by J. Edwards (17th August 2023)
I have been struggling with the problem of evil, lately. It’s come to the fore as a result of reading about the crucifixion of Jesus in the four Gospels. I kept asking, ‘Why? Why was it necessary for the most perfect man who ever walked on Earth to suffer this most cruel and agonizing death? Some theologian would say it was necessary for our ‘salvation,’ to reconcile a fallen human creation with a loving God. But couldn’t God have found another way to do that, rather than by offering Himself to die on the cross.
It wasn’t only the crucifiction that was bothering me. It was also the whole problem of world-wide human suffering in our own day. We have the war in Ukraine, the ongoing suffering following the war in Iraq in 2003, and the conflict in Syria after that. Then we have all the refugees from Afghanistan, Syria, the Middle East and Africa seeking new life in Europe, many of them dying in the attempt, not to mention victims of violence, war, injustice, terrorist bombings and shootings the world over. I do have a tendency towards feeling depressed, and when I consider life as it is for so many people today, I have been asking myself, ‘What on earth is the point of it all? Why did God create a world in which so much suffering could affect so many people?’ And I haven’t even mentioned climate change.
The answer came to me when I was out for a walk one evening. I realised that I needed to look back behind the cross, to the origins of humankind. It seemed to me that in the beginning, God’s plan and purpose was to create a being which would of itself be capable of doing good. A being who could love, to the extent that s/he would sacrifice herself, if need be, for those whom she loved. A being moreover who would, like God, be capable of creating beauty in terms of music and art, architecture and design. A creature who would enhance God’s creation by bringing love, joy, beauty into it, by the way s/he lived and by what s/he did. But in order for that to happen, human beings would have to be given the ability to choose between good and evil, to choose whether to be selfish or unselfish, to be cruel or to be kind. Human beings were designed to create a good world, but in order for that to happen, they had to be given the ability to choose the opposite, to unleash forces that could destroy the planet and millions of its inhabitants. And so, we had Hitler, Stalin, Putin, to name but three.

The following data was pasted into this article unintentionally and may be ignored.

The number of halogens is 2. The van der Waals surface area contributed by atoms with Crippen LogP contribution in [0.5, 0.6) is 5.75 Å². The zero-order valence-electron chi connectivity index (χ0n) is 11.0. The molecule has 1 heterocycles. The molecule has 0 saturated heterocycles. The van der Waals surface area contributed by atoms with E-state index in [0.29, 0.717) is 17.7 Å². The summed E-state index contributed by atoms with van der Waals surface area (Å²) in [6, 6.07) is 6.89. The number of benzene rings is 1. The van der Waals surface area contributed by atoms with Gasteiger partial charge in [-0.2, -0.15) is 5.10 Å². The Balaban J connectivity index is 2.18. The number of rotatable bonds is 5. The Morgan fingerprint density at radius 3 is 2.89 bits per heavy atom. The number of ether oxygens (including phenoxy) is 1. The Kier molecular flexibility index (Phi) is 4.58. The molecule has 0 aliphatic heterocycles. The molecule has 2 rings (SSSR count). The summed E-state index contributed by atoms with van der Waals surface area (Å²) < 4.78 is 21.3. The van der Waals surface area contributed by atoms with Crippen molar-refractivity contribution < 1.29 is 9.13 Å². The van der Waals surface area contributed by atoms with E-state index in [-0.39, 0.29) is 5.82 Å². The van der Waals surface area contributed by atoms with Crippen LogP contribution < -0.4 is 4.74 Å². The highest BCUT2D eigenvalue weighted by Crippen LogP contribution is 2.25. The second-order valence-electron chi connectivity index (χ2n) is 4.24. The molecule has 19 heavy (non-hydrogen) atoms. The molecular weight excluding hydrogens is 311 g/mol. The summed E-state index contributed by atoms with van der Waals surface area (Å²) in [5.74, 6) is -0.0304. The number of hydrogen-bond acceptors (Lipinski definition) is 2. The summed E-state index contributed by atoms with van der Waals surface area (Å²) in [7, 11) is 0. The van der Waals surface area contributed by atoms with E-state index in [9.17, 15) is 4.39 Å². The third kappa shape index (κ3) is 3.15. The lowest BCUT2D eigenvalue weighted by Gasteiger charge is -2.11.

And just part of the explanation of the suffering of Jesus on the cross is that here is God taking responsibility for that and in so doing demonstrating in the clearest possible way that God’s response to the brutality of a cruel world was to accept that cruelty himself, in the body of a human being. Yes, ‘God was in Christ, reconciling the world to himself.’
So much flows from this. But I will mention here, just two points.
1). To quote a phrase from a prayer of an African child, ‘Lord Jesus, I know that today, there will be nothing that will happen that you and I can’t handle.’ If Jesus could die on the cross in order to break the power of evil to rule the world, this Jesus who loves me and in whom I trust, will enable me to cope with whatever life brings here on Earth, and finally will bring me to himself when my time comes to depart.
2). Paul, to quote him again, said, ‘As in Adam all die, so in Christ shall all be made alive.’ (1 Corinthians 15:22). Just as humankind came into being by God, so this same God has authority to reconcile to himself all who have lived (regardless of what they believe) in a way that is acceptable to Him. (See Matthew 25, the parable of the sheep and the goats).